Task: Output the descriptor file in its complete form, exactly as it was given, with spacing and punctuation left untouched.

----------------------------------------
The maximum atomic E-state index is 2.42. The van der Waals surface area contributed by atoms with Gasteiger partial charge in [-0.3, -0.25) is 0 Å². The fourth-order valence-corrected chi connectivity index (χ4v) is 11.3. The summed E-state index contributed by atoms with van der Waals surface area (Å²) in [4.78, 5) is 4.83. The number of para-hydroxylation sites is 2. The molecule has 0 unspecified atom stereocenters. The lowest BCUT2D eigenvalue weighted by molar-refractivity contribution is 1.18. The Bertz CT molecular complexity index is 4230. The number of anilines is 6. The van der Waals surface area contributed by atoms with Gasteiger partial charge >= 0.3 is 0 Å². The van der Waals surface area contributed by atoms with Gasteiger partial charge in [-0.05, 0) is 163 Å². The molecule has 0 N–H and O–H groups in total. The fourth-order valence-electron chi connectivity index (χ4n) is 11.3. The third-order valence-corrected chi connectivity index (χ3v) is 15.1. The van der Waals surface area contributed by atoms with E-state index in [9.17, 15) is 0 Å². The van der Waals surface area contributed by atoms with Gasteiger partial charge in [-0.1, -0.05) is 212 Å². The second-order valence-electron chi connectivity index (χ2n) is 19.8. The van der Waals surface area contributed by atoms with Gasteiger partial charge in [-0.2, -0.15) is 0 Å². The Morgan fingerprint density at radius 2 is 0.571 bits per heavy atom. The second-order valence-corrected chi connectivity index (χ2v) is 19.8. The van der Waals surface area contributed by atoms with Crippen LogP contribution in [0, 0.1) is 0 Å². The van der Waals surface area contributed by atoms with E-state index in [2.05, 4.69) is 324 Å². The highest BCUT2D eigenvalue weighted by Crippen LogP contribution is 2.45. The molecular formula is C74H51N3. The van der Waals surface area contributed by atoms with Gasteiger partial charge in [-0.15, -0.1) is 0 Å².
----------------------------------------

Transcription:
The maximum atomic E-state index is 2.42. The van der Waals surface area contributed by atoms with Gasteiger partial charge in [-0.3, -0.25) is 0 Å². The fourth-order valence-corrected chi connectivity index (χ4v) is 11.3. The summed E-state index contributed by atoms with van der Waals surface area (Å²) in [4.78, 5) is 4.83. The number of para-hydroxylation sites is 2. The molecule has 0 unspecified atom stereocenters. The lowest BCUT2D eigenvalue weighted by molar-refractivity contribution is 1.18. The Bertz CT molecular complexity index is 4230. The number of anilines is 6. The van der Waals surface area contributed by atoms with Gasteiger partial charge >= 0.3 is 0 Å². The van der Waals surface area contributed by atoms with Gasteiger partial charge in [-0.05, 0) is 163 Å². The molecule has 0 N–H and O–H groups in total. The fourth-order valence-electron chi connectivity index (χ4n) is 11.3. The third-order valence-corrected chi connectivity index (χ3v) is 15.1. The van der Waals surface area contributed by atoms with E-state index in [9.17, 15) is 0 Å². The van der Waals surface area contributed by atoms with Gasteiger partial charge in [-0.1, -0.05) is 212 Å². The second-order valence-electron chi connectivity index (χ2n) is 19.8. The van der Waals surface area contributed by atoms with Gasteiger partial charge in [-0.2, -0.15) is 0 Å². The Morgan fingerprint density at radius 2 is 0.571 bits per heavy atom. The second-order valence-corrected chi connectivity index (χ2v) is 19.8. The van der Waals surface area contributed by atoms with Crippen LogP contribution in [0, 0.1) is 0 Å². The van der Waals surface area contributed by atoms with E-state index in [2.05, 4.69) is 324 Å². The highest BCUT2D eigenvalue weighted by Crippen LogP contribution is 2.45. The molecular formula is C74H51N3. The van der Waals surface area contributed by atoms with Gasteiger partial charge in [-0.15, -0.1) is 0 Å².